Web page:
A perfectly clean bucket being chosen and warmed by pouring in boiling water and throwing it away, we choose the best old hay and pack it quickly and tightly into the vessel, fill the latter with boiling water, cover closely, and allow it to remain until cold. The tea should then be carefully decanted, so that the seeds do not pass over.
Linseed Oil is spoken of as a food as well as a medicine, and is frequently prescribed as such. As a laxative it is given in quantities of two or three table-spoonfuls in the food morning and evening, and so employed is the best substitute for green meat. The majority of horses will take it, but some prefer linseed cake, which is more nutritious and fattening than it is laxative, but may serve as a bait to enable the animal to acquire a liking for the expressed oil.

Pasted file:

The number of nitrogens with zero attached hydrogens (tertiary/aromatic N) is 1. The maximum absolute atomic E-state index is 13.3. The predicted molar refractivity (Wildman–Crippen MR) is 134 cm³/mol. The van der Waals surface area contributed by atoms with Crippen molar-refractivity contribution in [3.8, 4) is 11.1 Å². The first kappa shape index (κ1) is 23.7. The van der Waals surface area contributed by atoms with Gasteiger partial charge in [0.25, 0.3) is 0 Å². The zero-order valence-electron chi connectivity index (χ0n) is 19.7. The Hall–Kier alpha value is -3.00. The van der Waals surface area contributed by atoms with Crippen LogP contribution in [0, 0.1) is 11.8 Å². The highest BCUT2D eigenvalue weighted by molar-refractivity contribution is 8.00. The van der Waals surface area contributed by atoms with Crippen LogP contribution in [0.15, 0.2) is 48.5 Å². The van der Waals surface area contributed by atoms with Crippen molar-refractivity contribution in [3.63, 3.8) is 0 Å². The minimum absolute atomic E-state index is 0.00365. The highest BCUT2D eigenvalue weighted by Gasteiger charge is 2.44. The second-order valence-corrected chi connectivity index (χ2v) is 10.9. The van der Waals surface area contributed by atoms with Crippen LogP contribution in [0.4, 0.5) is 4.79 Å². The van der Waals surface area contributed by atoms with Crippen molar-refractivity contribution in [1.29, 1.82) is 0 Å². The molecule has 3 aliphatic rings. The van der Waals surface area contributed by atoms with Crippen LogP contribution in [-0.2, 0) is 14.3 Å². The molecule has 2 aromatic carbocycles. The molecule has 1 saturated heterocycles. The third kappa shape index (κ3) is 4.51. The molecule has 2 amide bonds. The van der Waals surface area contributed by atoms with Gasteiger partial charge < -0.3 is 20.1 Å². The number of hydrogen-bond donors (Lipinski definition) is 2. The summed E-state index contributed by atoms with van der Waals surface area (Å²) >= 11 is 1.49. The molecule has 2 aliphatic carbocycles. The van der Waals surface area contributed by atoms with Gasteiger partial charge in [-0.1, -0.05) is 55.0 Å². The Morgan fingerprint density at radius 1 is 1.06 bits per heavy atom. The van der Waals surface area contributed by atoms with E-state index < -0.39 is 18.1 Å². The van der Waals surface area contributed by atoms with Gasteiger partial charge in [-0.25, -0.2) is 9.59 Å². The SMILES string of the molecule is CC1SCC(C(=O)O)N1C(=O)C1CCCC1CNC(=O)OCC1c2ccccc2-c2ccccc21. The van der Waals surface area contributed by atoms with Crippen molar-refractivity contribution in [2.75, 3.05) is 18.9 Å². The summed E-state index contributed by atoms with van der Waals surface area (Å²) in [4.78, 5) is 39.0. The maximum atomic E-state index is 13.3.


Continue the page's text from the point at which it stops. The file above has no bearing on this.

Roots, of which the carrot and beet are the most nutritious, the turnip and mangold the most laxative, are usually given raw. The sick horse may be tempted sometimes by scraping a carrot under his nose and cutting slices of a convenient size; in this way he is afforded a certain amount of amusement, and the appetite which has been in abeyance may be reawakened. The chaff-cutter may be utilized for these vegetables, and oatmeal or other sustaining food sprinkled over the slices and made appetizing by the addition of salt or some of the many condiments now in the market.
Boiled or cooked roots are sometimes prescribed for sick animals, but they are found to be undesirable in health, having a tendency to produce flatulence and dyspepsia generally. For the same reason potatoes are not included in a sick diet.